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An au pair sounds great, but they're not for everyone


An au pair can make for cheap childcare but ithe arrangement may not work for everyone

An au pair can make for cheap childcare but ithe arrangement may not work for everyone

An au pair can make for cheap childcare but ithe arrangement may not work for everyone

Anyone else afraid to look at the calendar for December? Between work-dos, family events and get-to-togethers there's barely a free day left, and that's before you factor in the kids' events.

With school concerts, Christmas fairs, sports events and a rake of birthday parties there's hardly any time left for down-time (or even Christmas shopping.)

No matter how much you love the festivities there's no denying that the babysitting bill can get out of control pretty quickly. We have five nights booked with our babysitter for December. At €10 an hour we're looking at a bill of well over €200 for child minding. That's before a taxi, a drink, a gift, never mind a new pair of sparkly earrings.

I'm not complaining about having a social life. I love the Christmas festivities and realise no one is forcing us to go out. Our babysitter is a gem and we're lucky to have such a trustworthy kid living on our road, however, there's no denying that an au pair would be a far cheaper option.


Like so many modern families, we've no space for a live-in au pair. Our modest semi-d is full to capacity, and even if we did have a spare room I work from home. It would be impossible to have the children arriving home from school mid-afternoon with a child minder with me trying to write and meet deadlines.

As a naïve 18-year-old I tried au pairing in Germany. Foolishly the family lied about living in the city, when, in reality, their home was 50 kilometres from Hamburg in a sleepy village.

I arrived a week before their second child was born. Their son, an only child for six years, suddenly found he was no longer the centre of attention and decided this was all my fault. Most mealtimes began with him asking his mother, in front of me, when I was going home.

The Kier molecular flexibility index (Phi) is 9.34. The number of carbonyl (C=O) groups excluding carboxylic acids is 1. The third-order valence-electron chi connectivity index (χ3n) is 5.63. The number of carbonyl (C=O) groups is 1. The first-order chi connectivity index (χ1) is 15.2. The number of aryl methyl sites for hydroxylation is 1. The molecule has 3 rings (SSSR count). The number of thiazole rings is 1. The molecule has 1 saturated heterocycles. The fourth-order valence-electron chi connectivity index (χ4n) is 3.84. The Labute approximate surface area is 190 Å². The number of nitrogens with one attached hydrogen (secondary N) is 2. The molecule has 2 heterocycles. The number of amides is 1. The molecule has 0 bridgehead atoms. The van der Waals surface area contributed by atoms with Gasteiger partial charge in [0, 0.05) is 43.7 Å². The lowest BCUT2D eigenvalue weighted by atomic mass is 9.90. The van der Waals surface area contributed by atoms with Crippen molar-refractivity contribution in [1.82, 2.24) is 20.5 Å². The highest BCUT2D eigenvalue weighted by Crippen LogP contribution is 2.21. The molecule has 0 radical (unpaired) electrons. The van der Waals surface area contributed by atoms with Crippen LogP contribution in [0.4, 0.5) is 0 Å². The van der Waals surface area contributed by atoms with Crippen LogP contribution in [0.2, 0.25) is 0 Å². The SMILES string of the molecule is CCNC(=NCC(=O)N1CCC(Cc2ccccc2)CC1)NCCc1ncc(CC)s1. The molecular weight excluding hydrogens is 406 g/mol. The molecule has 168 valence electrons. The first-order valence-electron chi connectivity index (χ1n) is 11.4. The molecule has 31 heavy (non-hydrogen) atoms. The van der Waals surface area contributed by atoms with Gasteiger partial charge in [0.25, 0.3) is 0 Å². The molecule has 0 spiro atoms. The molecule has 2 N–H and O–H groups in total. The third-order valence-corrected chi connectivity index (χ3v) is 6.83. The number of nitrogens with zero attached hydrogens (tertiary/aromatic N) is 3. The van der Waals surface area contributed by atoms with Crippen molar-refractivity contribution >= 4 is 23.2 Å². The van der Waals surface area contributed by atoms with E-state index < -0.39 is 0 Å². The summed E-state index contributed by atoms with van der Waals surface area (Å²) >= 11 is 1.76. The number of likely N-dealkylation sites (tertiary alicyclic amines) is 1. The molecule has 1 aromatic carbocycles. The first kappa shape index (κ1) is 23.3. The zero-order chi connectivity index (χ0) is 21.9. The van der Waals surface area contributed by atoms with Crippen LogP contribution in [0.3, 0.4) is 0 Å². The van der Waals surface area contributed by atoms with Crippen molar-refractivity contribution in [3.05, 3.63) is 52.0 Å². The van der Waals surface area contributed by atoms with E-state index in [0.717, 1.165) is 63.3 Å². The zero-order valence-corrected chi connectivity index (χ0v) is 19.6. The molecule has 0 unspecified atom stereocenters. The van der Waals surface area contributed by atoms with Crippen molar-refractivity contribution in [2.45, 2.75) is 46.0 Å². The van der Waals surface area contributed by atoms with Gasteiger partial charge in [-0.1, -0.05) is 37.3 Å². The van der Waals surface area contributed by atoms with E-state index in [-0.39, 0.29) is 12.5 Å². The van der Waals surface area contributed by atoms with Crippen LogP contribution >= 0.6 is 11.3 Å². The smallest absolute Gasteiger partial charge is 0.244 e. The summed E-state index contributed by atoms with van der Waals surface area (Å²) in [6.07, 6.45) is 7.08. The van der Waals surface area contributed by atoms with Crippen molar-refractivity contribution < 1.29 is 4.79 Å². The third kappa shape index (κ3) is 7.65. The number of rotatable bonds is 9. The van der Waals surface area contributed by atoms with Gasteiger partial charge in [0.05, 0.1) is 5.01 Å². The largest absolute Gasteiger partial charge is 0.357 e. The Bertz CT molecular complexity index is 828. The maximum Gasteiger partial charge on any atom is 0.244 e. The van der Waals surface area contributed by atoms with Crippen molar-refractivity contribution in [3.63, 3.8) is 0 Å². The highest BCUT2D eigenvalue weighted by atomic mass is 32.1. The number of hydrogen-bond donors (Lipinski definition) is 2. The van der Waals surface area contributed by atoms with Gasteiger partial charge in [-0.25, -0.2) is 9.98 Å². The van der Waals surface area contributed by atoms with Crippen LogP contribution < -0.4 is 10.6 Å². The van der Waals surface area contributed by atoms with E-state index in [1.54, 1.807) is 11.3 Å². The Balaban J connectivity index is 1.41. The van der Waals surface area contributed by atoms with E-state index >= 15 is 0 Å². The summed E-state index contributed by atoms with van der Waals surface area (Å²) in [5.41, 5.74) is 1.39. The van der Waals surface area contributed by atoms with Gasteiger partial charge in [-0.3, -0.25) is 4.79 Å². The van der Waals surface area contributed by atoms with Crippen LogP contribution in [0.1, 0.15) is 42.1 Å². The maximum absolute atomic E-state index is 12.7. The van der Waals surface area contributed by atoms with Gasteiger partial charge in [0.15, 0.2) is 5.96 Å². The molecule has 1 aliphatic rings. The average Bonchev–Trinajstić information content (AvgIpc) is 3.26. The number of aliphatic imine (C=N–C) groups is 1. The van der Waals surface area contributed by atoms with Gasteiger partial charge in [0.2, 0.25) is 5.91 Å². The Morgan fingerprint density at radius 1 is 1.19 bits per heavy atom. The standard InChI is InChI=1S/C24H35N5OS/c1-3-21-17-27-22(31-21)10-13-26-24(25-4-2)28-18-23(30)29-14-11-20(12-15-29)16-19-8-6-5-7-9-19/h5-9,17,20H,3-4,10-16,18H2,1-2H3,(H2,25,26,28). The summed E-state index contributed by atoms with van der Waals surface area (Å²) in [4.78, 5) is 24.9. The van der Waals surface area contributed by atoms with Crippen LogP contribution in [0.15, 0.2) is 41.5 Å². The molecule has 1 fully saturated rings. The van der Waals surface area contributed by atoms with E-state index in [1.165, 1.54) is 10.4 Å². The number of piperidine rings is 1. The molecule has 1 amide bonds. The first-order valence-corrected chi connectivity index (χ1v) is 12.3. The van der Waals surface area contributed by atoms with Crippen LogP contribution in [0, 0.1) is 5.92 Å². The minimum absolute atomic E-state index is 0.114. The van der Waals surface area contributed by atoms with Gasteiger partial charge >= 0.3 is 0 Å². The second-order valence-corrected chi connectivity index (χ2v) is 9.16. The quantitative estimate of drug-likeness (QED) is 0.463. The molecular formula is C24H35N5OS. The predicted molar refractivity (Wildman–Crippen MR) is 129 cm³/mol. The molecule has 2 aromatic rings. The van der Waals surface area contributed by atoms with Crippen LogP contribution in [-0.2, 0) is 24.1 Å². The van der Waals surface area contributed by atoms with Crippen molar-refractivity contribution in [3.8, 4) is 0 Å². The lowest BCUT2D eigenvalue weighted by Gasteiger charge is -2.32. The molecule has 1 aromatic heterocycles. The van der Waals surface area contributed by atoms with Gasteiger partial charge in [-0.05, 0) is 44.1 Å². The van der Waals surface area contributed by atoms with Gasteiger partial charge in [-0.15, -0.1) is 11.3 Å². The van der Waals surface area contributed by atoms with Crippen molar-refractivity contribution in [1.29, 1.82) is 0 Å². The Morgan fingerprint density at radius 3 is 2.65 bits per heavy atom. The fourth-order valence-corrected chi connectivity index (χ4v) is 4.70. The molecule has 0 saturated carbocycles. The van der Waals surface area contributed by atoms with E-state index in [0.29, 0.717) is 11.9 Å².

On the plus side I improved my (very basic) German (which ultimately lead to me doing a degree in the language), lived in a magnificent house, learned to play backgammon and got to eat some delicious Persian food (the lovely mum was from Tehran).

Negatives included my inability to communicate properly, the spoilt child I had to entertain, my failure to adapt to country living, and the trauma of seeing the creepy father wandering around the house in his Y-fronts. I started planning my escape within weeks and barely lasted two months.

Despite my nightmare flirtation with au pairing I've seen friends live in blissful harmony with their child minders.

One family gets a new au pair every year, manages to keep them for the full 12-months, and always stays in touch after they leave.

Some even come back to visit. In essence, the girls become part of the family.

Average au pairing rates in Ireland are €80-120 a week for 20 hours of childcare and housework, plus one or two nights babysitting.

Compare €440 a month to our current bill of €1,000 for 3-days a week crèche and after-school care and an au pair seems like a far more attractive option, especially with the added bonus of a babysitter.

While we have no space for an au pair, it does sound like a great solution, if you have the room - and the inclination to share your home with a stranger.